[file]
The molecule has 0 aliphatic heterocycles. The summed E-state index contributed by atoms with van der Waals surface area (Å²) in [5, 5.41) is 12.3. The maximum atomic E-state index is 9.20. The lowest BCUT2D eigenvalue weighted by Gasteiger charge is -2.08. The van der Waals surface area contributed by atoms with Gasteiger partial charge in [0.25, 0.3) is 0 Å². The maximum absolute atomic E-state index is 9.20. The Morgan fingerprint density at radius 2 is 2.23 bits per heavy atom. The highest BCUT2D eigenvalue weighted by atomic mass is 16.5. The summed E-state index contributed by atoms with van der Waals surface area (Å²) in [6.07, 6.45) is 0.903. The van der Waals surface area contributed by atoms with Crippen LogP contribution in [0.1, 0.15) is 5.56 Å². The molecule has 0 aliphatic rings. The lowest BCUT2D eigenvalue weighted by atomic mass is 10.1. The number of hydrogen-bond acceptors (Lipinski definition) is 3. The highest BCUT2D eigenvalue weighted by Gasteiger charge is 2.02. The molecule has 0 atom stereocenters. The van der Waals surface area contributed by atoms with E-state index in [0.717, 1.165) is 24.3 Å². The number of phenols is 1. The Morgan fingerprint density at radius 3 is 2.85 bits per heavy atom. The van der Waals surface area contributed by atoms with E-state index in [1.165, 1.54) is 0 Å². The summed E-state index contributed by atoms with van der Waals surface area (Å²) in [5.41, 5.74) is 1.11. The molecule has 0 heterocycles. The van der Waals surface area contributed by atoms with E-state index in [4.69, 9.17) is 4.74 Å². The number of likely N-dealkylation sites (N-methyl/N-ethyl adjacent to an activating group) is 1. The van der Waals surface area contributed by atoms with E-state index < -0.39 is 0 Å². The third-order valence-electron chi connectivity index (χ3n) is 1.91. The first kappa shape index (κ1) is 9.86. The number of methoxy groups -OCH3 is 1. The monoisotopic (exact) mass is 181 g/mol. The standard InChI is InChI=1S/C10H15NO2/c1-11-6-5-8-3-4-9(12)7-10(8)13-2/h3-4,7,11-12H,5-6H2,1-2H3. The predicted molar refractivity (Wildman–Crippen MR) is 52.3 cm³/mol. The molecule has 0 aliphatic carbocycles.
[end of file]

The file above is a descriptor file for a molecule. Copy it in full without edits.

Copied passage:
The molecule has 0 aliphatic heterocycles. The summed E-state index contributed by atoms with van der Waals surface area (Å²) in [5, 5.41) is 12.3. The maximum atomic E-state index is 9.20. The lowest BCUT2D eigenvalue weighted by Gasteiger charge is -2.08. The van der Waals surface area contributed by atoms with Gasteiger partial charge in [0.25, 0.3) is 0 Å². The maximum absolute atomic E-state index is 9.20. The Morgan fingerprint density at radius 2 is 2.23 bits per heavy atom. The highest BCUT2D eigenvalue weighted by atomic mass is 16.5. The summed E-state index contributed by atoms with van der Waals surface area (Å²) in [6.07, 6.45) is 0.903. The van der Waals surface area contributed by atoms with Crippen LogP contribution in [0.1, 0.15) is 5.56 Å². The molecule has 0 aliphatic rings. The lowest BCUT2D eigenvalue weighted by atomic mass is 10.1. The number of hydrogen-bond acceptors (Lipinski definition) is 3. The highest BCUT2D eigenvalue weighted by Gasteiger charge is 2.02. The molecule has 0 atom stereocenters. The van der Waals surface area contributed by atoms with E-state index in [0.717, 1.165) is 24.3 Å². The number of phenols is 1. The Morgan fingerprint density at radius 3 is 2.85 bits per heavy atom. The van der Waals surface area contributed by atoms with E-state index in [1.165, 1.54) is 0 Å². The summed E-state index contributed by atoms with van der Waals surface area (Å²) in [5.41, 5.74) is 1.11. The molecule has 0 heterocycles. The van der Waals surface area contributed by atoms with E-state index in [4.69, 9.17) is 4.74 Å². The number of likely N-dealkylation sites (N-methyl/N-ethyl adjacent to an activating group) is 1. The van der Waals surface area contributed by atoms with E-state index < -0.39 is 0 Å². The third-order valence-electron chi connectivity index (χ3n) is 1.91. The first kappa shape index (κ1) is 9.86. The number of methoxy groups -OCH3 is 1. The monoisotopic (exact) mass is 181 g/mol. The standard InChI is InChI=1S/C10H15NO2/c1-11-6-5-8-3-4-9(12)7-10(8)13-2/h3-4,7,11-12H,5-6H2,1-2H3. The predicted molar refractivity (Wildman–Crippen MR) is 52.3 cm³/mol. The molecule has 0 aliphatic carbocycles.